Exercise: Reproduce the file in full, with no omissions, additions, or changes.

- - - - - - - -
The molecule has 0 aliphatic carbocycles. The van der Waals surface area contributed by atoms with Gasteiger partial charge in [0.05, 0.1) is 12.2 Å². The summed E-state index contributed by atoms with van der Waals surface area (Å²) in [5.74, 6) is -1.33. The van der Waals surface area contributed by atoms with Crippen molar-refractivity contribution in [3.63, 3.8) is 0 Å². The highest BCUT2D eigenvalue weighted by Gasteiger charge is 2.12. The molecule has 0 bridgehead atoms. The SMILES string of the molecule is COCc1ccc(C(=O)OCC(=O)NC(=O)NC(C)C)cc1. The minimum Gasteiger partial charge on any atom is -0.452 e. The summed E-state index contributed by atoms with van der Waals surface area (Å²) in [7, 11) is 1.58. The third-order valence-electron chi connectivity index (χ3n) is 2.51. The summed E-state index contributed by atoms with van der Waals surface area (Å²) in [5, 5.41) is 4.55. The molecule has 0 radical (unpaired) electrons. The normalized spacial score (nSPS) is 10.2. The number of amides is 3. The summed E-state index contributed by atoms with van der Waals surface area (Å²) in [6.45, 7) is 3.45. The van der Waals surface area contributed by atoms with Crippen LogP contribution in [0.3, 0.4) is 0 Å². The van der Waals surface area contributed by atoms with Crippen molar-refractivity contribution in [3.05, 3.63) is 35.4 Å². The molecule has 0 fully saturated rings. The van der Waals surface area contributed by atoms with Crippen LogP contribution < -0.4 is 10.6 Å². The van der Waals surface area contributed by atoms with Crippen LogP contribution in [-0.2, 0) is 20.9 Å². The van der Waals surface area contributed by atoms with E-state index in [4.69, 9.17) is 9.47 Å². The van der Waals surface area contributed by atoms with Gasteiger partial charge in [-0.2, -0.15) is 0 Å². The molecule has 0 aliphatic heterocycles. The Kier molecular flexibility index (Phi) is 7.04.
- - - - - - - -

The molecule has 0 aliphatic carbocycles. The van der Waals surface area contributed by atoms with Gasteiger partial charge in [0.05, 0.1) is 12.2 Å². The summed E-state index contributed by atoms with van der Waals surface area (Å²) in [5.74, 6) is -1.33. The van der Waals surface area contributed by atoms with Crippen molar-refractivity contribution in [3.63, 3.8) is 0 Å². The highest BCUT2D eigenvalue weighted by Gasteiger charge is 2.12. The molecule has 0 bridgehead atoms. The SMILES string of the molecule is COCc1ccc(C(=O)OCC(=O)NC(=O)NC(C)C)cc1. The minimum Gasteiger partial charge on any atom is -0.452 e. The summed E-state index contributed by atoms with van der Waals surface area (Å²) in [7, 11) is 1.58. The third-order valence-electron chi connectivity index (χ3n) is 2.51. The summed E-state index contributed by atoms with van der Waals surface area (Å²) in [5, 5.41) is 4.55. The molecule has 0 radical (unpaired) electrons. The normalized spacial score (nSPS) is 10.2. The number of amides is 3. The summed E-state index contributed by atoms with van der Waals surface area (Å²) in [6.45, 7) is 3.45. The van der Waals surface area contributed by atoms with Crippen LogP contribution in [0.3, 0.4) is 0 Å². The van der Waals surface area contributed by atoms with Crippen molar-refractivity contribution in [3.05, 3.63) is 35.4 Å². The molecule has 0 fully saturated rings. The van der Waals surface area contributed by atoms with Crippen LogP contribution < -0.4 is 10.6 Å². The van der Waals surface area contributed by atoms with Crippen LogP contribution in [-0.2, 0) is 20.9 Å². The van der Waals surface area contributed by atoms with E-state index in [4.69, 9.17) is 9.47 Å². The van der Waals surface area contributed by atoms with Gasteiger partial charge in [-0.2, -0.15) is 0 Å². The molecule has 0 aliphatic heterocycles. The Kier molecular flexibility index (Phi) is 7.04.